Raid on Deerfield: The Many Stories of 1704

Raid on DeerfieldOn February 29, 1704, hundreds of French and Native allies raided the English settlement of Deerfield, Massachusetts, capturing men, women, and children and forcing them to march 300 miles to Canada.

The interactive web site, Raid on Deerfield: The Many Stories of 1704, asks of the French and Native attack, “Was this dramatic pre-dawn assault in contested lands an unprovoked, brutal attack on an innocent collage of English settlers? Was it a justified military action against a stockaded settlement in a Native homeland? Or was it something else?”

The Raid on Deerfield in 1704 captures an era in American history full of cultural and religious tension: “When examined closely, the raid is a military saga, a collection of family stories, an exploration of the meaning of land, ownership, a confrontation among different values, a case study of colonialism.” Before delving into the site, make sure to watch the introductory video that supplies the historical context in which to place the raid, seeing as New England was not only a battlefield between the Natives and Europeans, but also between the French and the English.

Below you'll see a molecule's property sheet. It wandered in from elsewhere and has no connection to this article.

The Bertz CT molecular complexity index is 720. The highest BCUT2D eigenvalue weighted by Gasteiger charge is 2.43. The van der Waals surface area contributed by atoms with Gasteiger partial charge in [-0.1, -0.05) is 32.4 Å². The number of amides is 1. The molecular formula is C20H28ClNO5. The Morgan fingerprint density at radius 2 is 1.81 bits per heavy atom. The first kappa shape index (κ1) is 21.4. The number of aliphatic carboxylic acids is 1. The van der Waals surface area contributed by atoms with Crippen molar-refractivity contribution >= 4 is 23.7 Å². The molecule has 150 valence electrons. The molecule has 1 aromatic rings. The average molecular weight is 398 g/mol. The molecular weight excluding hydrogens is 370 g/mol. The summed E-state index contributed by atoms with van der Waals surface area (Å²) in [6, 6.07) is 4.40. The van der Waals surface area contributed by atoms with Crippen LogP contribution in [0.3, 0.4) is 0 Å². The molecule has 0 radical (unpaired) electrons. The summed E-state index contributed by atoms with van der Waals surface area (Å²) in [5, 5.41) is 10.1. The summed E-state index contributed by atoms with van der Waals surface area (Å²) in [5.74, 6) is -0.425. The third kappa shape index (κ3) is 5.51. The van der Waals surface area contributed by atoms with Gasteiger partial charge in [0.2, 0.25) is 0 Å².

As with many stories in history, a single event can breed multiple meanings, so part of this site’s mission is to present all sides of the story and encourage users to draw their own conclusion. To begin, users can orient themselves to the five cultures associated with the Raid: English, French, Kanienkehaka (Mohawk), Wendat (Huron), and Wôbanaki (Abenaki, Pennacook, Sokoki, Pocumtuck, and others).

The story menu contains eight historic scenes complete with a prologue and epilogue; “each scene is described from the perspectives of the cultures that were present.” Furthermore, users can learn more about the attack by rolling their cursor over a picture depicting the various cultural components of the Raid or search through the narrative based on people, artifacts, maps, or themes.

Teachers can adapt and apply lesson plans that cover themes and include primary resources pulled from the Raid’s narrative.

Users can choose to explore the site’s resources through the following alternative routes:

  • Travel through a timeline that begins in1600 and ends in 1720.
  • Listen to radio broadcasts, songs from the 17th century, Native American stories and more.
  • Read essays linked to themes, people, and events from the rest of the web site.
  • Explore countless further resources and learn early American vocabulary.
  • Play the 1704 Game: Name that Culture.
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